contusion

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contusion

 [kon-too´zhun]
injury to tissues with skin discoloration and without breakage of skin; called also bruise. Blood from the broken vessels accumulates in surrounding tissues, producing pain, swelling, and tenderness, and the discoloration is the result of blood seepage just under the skin. Most heal without special treatment, but cold compresses may reduce bleeding if applied immediately after the injury, and thus may reduce swelling, discoloration, and pain.

If a contusion is unusually severe, the injured part should be rested and slightly elevated; later application of heat may hasten absorption of blood. Serious complications may develop in some cases. Normally blood is drawn off from the bruised area in a few days, but occasionally blood clotted in the area may form a cyst or may calcify and require surgical treatment. Contusions may also be complicated by infection.
cerebral contusion contusion of the brain following a head injury. It may occur with extradural or subdural collections of blood, in which case the patient may be left with neurologic defects or epilepsy. (See also cranial hematoma.)

con·tu·sion

(kon-tū'zhŭn),
Any mechanical injury (usually caused by a blow) resulting in hemorrhage beneath unbroken skin.
See also: bruise.
[L. contusio, a bruising]

contusion

/con·tu·sion/ (kon-too´zhun) bruise; an injury of a part without a break in the skin.
contrecoup contusion  one resulting from a blow on one side of the head with damage to the cerebral hemisphere on the opposite side by transmitted force.

contusion

(kən-to͞o′zhən, -tyo͞o′-)
n.
An injury in which the skin is not broken; a bruise.

contusion

[kənt(y)o̅o̅′zhən]
Etymology: L, contundere, to bruise
an injury that does not disrupt the integrity of the skin, caused by a blow to the body and characterized by swelling, discoloration, and pain. The immediate application of cold may limit the development of a contusion. Also called bruise. Compare ecchymosis.
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Contusion

contusion

Dermatology A bruise, an injury without a break in the skin, in which subcutaneous blood vessels rupture, resulting in ecchymotic patches, often due to a blow from a blunt object. See Brain contusion, Cerebral contusion, Cortical contusion, Hip-pointer contusion.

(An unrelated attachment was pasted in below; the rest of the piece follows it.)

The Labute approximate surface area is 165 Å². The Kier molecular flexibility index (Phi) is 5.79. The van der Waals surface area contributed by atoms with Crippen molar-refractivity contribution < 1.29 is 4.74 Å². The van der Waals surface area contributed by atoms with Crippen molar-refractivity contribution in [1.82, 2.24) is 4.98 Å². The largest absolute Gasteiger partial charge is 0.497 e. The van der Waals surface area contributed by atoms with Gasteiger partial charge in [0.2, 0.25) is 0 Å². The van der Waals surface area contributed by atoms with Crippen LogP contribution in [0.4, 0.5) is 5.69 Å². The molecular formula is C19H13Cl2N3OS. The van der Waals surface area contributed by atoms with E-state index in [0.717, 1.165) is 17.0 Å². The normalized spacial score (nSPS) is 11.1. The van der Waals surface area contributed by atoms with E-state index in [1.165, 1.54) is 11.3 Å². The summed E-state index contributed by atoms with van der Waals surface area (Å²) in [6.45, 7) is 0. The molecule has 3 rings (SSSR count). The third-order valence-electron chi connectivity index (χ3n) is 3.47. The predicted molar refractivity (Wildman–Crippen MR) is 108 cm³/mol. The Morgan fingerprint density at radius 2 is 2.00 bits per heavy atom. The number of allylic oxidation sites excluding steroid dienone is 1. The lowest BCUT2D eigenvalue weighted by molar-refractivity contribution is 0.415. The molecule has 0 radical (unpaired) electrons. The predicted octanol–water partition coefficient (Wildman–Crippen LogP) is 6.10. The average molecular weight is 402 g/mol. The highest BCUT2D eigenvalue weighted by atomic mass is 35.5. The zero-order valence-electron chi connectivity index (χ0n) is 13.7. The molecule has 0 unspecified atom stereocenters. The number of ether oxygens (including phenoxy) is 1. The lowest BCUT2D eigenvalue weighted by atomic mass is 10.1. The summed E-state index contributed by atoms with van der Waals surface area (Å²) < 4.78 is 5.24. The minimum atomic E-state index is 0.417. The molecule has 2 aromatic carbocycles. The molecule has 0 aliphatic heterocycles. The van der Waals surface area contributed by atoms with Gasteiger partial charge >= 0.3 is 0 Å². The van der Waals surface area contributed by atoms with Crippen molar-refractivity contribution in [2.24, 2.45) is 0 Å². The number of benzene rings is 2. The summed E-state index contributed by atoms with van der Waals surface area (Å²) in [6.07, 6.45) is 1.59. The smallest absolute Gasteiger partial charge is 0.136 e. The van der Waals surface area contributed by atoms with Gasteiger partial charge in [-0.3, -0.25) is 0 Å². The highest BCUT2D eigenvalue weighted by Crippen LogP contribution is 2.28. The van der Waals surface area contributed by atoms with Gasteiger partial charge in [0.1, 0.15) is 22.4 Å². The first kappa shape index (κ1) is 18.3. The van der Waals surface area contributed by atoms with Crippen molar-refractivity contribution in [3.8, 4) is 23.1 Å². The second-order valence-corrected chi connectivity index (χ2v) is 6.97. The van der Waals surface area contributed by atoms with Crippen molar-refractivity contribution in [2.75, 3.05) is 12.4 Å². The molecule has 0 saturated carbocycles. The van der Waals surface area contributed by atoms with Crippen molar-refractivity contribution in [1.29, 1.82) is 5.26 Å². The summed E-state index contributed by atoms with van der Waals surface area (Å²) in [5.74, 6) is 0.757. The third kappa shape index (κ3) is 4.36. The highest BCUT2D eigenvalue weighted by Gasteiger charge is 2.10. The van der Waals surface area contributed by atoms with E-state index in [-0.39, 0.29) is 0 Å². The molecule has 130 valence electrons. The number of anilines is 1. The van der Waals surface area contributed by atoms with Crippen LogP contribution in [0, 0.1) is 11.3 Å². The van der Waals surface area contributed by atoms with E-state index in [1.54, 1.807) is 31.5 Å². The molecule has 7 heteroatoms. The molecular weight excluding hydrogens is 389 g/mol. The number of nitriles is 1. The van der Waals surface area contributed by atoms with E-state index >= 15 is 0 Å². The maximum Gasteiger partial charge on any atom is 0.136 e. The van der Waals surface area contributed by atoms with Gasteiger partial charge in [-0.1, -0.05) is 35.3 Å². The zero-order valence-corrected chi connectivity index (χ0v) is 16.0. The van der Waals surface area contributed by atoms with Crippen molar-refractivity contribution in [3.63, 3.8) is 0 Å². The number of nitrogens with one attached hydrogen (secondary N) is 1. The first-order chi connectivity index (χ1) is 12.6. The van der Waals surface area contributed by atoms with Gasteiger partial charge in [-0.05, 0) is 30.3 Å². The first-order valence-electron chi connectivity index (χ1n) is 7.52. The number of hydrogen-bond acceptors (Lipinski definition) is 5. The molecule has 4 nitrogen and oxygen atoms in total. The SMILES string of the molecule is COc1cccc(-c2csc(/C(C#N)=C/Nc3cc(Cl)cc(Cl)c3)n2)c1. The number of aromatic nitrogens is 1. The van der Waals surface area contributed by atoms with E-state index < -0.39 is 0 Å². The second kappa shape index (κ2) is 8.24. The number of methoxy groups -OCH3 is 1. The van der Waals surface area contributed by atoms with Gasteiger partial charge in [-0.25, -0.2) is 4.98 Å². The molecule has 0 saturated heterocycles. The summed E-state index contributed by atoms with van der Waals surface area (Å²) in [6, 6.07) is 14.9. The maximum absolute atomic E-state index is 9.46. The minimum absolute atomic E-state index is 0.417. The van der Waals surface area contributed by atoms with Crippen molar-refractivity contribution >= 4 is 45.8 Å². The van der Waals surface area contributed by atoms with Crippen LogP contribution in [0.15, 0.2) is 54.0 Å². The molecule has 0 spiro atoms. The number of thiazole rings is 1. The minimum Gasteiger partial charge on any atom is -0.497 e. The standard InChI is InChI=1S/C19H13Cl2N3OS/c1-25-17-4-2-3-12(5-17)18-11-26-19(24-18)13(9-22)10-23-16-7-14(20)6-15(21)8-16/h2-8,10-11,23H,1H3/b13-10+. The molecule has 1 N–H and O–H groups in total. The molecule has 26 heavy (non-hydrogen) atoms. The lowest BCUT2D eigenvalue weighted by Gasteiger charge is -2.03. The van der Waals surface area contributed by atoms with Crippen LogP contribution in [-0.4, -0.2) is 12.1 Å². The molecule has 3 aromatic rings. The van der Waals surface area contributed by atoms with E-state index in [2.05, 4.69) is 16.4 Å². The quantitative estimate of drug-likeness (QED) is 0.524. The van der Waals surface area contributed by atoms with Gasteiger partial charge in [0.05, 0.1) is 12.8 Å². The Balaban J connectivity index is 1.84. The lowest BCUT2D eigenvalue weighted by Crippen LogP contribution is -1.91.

con·tu·sion

(kŏn-tū'zhŭn)
Any mechanical injury (usually caused by a blow) resulting in hemorrhage beneath unbroken skin.
See also: bruise, ecchymosis
[L. contusio, a bruising]

contusion

A bruise.

contusion

a common injury in sport, the result of direct contact without the skin being broken. If superficial, it will result in visible bruising. If deep, a haematoma will develop within the affected tissue, commonly muscle.

contusion

bruise

con·tu·sion

(kŏn-tū'zhŭn)
Any mechanical injury (usually caused by a blow) resulting in hemorrhage beneath unbroken skin.
[L. contusio, a bruising]

contusion (kəntōō´zhən),

n a bruise that is usually produced by impact from a blunt object and that does not cause a break in the skin.

contusion

injury to tissues without breakage of skin; a bruise. In a contusion, blood from the broken vessels accumulates in surrounding tissues, producing pain, swelling and tenderness. In light-colored animals a discoloration may appear as a result of blood seepage under the surface of the skin.
Serious complications may develop in some cases of contusion. Normally blood is drawn off from the bruised area in a few days, but there is a possibility that blood clotted in the area will form a cyst or calcify and require surgical treatment. The contusion may also be complicated by infection.

cerebral contusion
contusion of the brain following a head injury. It may occur with extradural or subdural collections of blood, in which case the patient may be left with neurological defects or epilepsy.
References in periodicals archive ?
The patient underwent emergency surgery, including frontal craniectomy, cleaning and extensive surgical debridement of the wound, with the removal of bone and metallic fragments and drainage of the area of the cerebral contusion.
These authors referred to two other cases in the literature of hemorrhage into a lacerated frontal lobe occurring several weeks after "cerebral blast concussion" (shell explosion) with no solid blow to the head and to additional case reports of cerebral edema, petechial and meningeal hemorrhages, cerebral contusion and laceration, and intracerebral and subdural hematoma after a cerebral blast injury.
While air-filled organs are especially susceptible, the brain is vulnerable to direct injury from cerebral contusion or indirect injury--a cerebral infarction secondary to air emboli.